Going back to Job, we see that he makes the same assumption in chapter 29 when he reverts to reviewing his life before his trial began, in “those months of old.” While trying to survive my crisis in Ann Arbor, the only comfort I had were the memories of effective ministry in Kalamazoo. Ironically, those “precious” memories were also the cause of much of my pain.
During this time of reflection, Job draws a vivid picture of his inner and outer life as a man who truly walked in fellowship with God. He also unconsciously reveals why the Lord probably placed him in the crucible, in the first place.
His very first words show that there was a little bit more work that had to be done, a further stage of surrender to God that he still had to learn. Without hesitation, he had bowed to the will of God when blow after blow came on him at the beginning of the whole ordeal. However, during his prolonged suffering, when he was in essence being poured from vessel to vessel of pain and suffering, it never occurred to him, or to me during my crisis, that to let our minds dwell on our past experiences, and crave their return, was not a full abandonment to God nor a total acceptance of His character, love and purpose.
It has been said that you need an absolute surrender to the will of God in the heat of battle to never look back with regret on the past, or forward with any wish for the future. It’s obvious that those regrets or desires are inconsistent with a true and complete abandonment of our whole being to God.
Satan knows this. That is why he will continually occupy our minds with what we once were, and, apparently are not now, or what we should be and seem not to be! If you constantly compare yourself with yourself, it will destroy your present rest in the purpose and perfect plan of God.
That one thing alone almost destroyed me when we moved to Ann Arbor. “Oh that I were as in the months of old.” If only things could be like they used to be.
Job says very little about his wealth, loss of property and home, because his heart wasn’t focused on those things. Instead, he dwells mainly on his fellowship with God and his life of service for others.
Experiencing the Cross
It was at this point that I found the answers to my own trial. My complaint, and apparently Job’s, wasn’t the loss of things, but the cloud that apparently came over our fellowship with God.
Like Job, my memory went back to when I knew the Lord was watching over me, guarding and guiding every step of my life. It was almost as if a lamp was shining on my head and it did not matter if deep darkness was all around me because the Lord would “light my path,” and I would walk right through that darkness.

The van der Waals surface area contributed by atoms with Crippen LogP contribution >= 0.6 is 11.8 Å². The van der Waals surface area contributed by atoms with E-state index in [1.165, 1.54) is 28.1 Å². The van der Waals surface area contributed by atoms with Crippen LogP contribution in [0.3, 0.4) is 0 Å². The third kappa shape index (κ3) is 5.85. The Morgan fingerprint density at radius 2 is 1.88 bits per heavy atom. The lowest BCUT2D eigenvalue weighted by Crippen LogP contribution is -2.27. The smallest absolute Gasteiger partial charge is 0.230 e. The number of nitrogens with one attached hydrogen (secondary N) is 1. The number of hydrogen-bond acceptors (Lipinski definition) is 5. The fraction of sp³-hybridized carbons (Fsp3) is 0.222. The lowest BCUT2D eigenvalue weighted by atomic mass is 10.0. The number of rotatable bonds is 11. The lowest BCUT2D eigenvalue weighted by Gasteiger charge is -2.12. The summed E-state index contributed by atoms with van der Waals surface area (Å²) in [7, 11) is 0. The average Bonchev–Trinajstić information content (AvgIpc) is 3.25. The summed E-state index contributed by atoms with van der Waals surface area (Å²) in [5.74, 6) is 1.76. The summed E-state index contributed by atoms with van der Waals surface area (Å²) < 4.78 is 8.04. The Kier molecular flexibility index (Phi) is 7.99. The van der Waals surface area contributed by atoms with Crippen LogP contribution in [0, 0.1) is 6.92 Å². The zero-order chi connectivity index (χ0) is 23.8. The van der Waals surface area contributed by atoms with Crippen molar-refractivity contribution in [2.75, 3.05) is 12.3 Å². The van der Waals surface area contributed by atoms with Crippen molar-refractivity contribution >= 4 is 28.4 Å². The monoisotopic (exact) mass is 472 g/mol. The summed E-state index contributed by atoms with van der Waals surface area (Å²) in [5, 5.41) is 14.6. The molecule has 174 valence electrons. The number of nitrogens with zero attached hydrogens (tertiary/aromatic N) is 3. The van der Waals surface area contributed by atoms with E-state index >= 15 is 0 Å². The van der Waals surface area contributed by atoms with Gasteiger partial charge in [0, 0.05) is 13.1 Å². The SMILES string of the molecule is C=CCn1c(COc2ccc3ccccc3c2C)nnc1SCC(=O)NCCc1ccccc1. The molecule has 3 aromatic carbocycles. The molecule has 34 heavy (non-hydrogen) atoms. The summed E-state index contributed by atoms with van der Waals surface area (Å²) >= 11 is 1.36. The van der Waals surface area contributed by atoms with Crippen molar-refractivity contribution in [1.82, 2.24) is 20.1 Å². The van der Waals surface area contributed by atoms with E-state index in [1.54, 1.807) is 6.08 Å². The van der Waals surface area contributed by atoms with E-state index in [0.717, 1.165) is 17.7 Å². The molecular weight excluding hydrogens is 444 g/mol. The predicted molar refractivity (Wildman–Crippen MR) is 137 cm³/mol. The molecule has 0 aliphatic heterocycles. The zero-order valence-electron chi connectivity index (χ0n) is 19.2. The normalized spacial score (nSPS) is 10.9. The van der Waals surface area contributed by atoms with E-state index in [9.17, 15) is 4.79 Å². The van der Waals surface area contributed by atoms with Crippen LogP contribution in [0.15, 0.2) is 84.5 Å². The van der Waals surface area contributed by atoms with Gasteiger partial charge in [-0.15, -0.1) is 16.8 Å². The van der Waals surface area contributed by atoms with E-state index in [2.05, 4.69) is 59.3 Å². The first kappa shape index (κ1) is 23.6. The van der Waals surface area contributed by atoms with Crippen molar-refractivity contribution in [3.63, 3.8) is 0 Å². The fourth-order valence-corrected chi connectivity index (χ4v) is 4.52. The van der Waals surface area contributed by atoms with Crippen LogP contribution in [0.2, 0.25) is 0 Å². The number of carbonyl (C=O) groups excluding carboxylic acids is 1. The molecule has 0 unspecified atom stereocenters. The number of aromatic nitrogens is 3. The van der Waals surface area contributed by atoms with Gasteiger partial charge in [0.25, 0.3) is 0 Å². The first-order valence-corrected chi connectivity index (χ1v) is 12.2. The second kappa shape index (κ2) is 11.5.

“Oh that those blessed days were mine again.” It seemed as though everything I put my hand to prospered. Then, when we moved to Ann Arbor, everything changed. Sure, deep down inside I knew the Lord was with me and would never forsake me, but I just couldn’t understand this new aspect of His dealings. I can’t describe the pain of walking through darkness with absolutely no light on the path. I had absolutely no certainty of being led by His light through the darkness that surrounded me. In reality, I was being led by the Holy Spirit off the path of illumination, into a walk of pure faith in the Faithful One.
I never realized how much I had relied on the “light” of God, instead of on God Himself. All this time I was walking by sight when the path was lit and not by faith alone.
Just like Job, I knew what I had lost, but it is not until you are put in a situation of total loss that you finally get a glimpse of the depth and width of the “way of the cross.” It then becomes more than theory or doctrine, it becomes your life. It is like graduating from college. You spent all that time learning the theories and studying the principles, now it’s time to experience the real world.
Job’s own language plainly shows his position. God was watching over him. The lamp of God was shining upon him. His light shone upon his path. Job was to lose all this for a deeper and more intimate knowledge of God Himself and gain a deeper understanding of His ways, a knowledge which is only possible to a faith that rests on the character of God alone. It is a faith that says, “I don’t know all the whys and wherefores, but I know my Lord’s desire is for good, not for evil.”
If you are interested, you can download the whole study of Job.
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